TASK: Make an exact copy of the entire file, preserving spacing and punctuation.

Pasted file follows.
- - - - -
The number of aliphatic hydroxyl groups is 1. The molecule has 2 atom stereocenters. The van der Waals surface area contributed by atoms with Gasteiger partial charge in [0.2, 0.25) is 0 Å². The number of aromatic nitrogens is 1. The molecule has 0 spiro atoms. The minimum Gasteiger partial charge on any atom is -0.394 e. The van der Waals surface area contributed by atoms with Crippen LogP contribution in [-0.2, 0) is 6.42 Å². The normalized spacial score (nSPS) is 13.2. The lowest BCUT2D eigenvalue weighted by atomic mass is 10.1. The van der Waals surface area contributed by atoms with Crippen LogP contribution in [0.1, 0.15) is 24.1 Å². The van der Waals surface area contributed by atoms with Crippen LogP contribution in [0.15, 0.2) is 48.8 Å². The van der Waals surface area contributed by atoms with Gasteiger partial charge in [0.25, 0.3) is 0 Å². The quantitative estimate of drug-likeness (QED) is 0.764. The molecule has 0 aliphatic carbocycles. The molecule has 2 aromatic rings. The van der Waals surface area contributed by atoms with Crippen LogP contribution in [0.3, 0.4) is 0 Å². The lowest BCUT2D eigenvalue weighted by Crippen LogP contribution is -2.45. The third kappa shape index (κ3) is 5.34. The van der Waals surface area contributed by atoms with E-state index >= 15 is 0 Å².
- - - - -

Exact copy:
The number of aliphatic hydroxyl groups is 1. The molecule has 2 atom stereocenters. The van der Waals surface area contributed by atoms with Gasteiger partial charge in [0.2, 0.25) is 0 Å². The number of aromatic nitrogens is 1. The molecule has 0 spiro atoms. The minimum Gasteiger partial charge on any atom is -0.394 e. The van der Waals surface area contributed by atoms with Crippen LogP contribution in [-0.2, 0) is 6.42 Å². The normalized spacial score (nSPS) is 13.2. The lowest BCUT2D eigenvalue weighted by atomic mass is 10.1. The van der Waals surface area contributed by atoms with Crippen LogP contribution in [0.1, 0.15) is 24.1 Å². The van der Waals surface area contributed by atoms with Crippen LogP contribution in [0.15, 0.2) is 48.8 Å². The van der Waals surface area contributed by atoms with Gasteiger partial charge in [0.25, 0.3) is 0 Å². The quantitative estimate of drug-likeness (QED) is 0.764. The molecule has 0 aliphatic carbocycles. The molecule has 2 aromatic rings. The van der Waals surface area contributed by atoms with Crippen LogP contribution in [0.3, 0.4) is 0 Å². The lowest BCUT2D eigenvalue weighted by Crippen LogP contribution is -2.45. The third kappa shape index (κ3) is 5.34. The van der Waals surface area contributed by atoms with E-state index >= 15 is 0 Å².